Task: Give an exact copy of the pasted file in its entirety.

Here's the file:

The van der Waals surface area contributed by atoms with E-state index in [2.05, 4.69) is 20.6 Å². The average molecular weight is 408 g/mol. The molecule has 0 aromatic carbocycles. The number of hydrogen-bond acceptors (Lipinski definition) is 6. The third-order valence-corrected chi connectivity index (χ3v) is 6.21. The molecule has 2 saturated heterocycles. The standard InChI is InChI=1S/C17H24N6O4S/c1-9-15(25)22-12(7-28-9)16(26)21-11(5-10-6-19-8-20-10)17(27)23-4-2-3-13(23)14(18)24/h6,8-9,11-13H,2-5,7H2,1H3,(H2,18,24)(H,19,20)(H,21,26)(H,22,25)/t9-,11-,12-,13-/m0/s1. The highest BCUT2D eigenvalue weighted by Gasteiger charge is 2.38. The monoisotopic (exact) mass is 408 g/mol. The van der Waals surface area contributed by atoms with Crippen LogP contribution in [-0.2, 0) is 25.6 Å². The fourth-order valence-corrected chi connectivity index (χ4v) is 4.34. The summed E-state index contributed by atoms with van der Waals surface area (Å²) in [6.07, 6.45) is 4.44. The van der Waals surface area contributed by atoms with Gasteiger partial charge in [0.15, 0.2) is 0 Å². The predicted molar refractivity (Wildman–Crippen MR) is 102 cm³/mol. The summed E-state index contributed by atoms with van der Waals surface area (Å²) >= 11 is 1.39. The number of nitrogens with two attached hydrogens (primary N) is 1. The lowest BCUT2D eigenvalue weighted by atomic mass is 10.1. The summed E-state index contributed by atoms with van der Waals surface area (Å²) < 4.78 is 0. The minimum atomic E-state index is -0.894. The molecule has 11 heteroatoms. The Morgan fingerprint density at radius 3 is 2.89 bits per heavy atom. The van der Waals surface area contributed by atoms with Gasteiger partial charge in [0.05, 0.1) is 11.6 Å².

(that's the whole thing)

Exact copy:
The van der Waals surface area contributed by atoms with E-state index in [2.05, 4.69) is 20.6 Å². The average molecular weight is 408 g/mol. The molecule has 0 aromatic carbocycles. The number of hydrogen-bond acceptors (Lipinski definition) is 6. The third-order valence-corrected chi connectivity index (χ3v) is 6.21. The molecule has 2 saturated heterocycles. The standard InChI is InChI=1S/C17H24N6O4S/c1-9-15(25)22-12(7-28-9)16(26)21-11(5-10-6-19-8-20-10)17(27)23-4-2-3-13(23)14(18)24/h6,8-9,11-13H,2-5,7H2,1H3,(H2,18,24)(H,19,20)(H,21,26)(H,22,25)/t9-,11-,12-,13-/m0/s1. The highest BCUT2D eigenvalue weighted by Gasteiger charge is 2.38. The monoisotopic (exact) mass is 408 g/mol. The van der Waals surface area contributed by atoms with Crippen LogP contribution in [-0.2, 0) is 25.6 Å². The fourth-order valence-corrected chi connectivity index (χ4v) is 4.34. The summed E-state index contributed by atoms with van der Waals surface area (Å²) in [6.07, 6.45) is 4.44. The van der Waals surface area contributed by atoms with Gasteiger partial charge in [0.15, 0.2) is 0 Å². The predicted molar refractivity (Wildman–Crippen MR) is 102 cm³/mol. The summed E-state index contributed by atoms with van der Waals surface area (Å²) >= 11 is 1.39. The number of nitrogens with two attached hydrogens (primary N) is 1. The lowest BCUT2D eigenvalue weighted by atomic mass is 10.1. The summed E-state index contributed by atoms with van der Waals surface area (Å²) < 4.78 is 0. The minimum atomic E-state index is -0.894. The molecule has 11 heteroatoms. The Morgan fingerprint density at radius 3 is 2.89 bits per heavy atom. The van der Waals surface area contributed by atoms with Gasteiger partial charge in [0.05, 0.1) is 11.6 Å².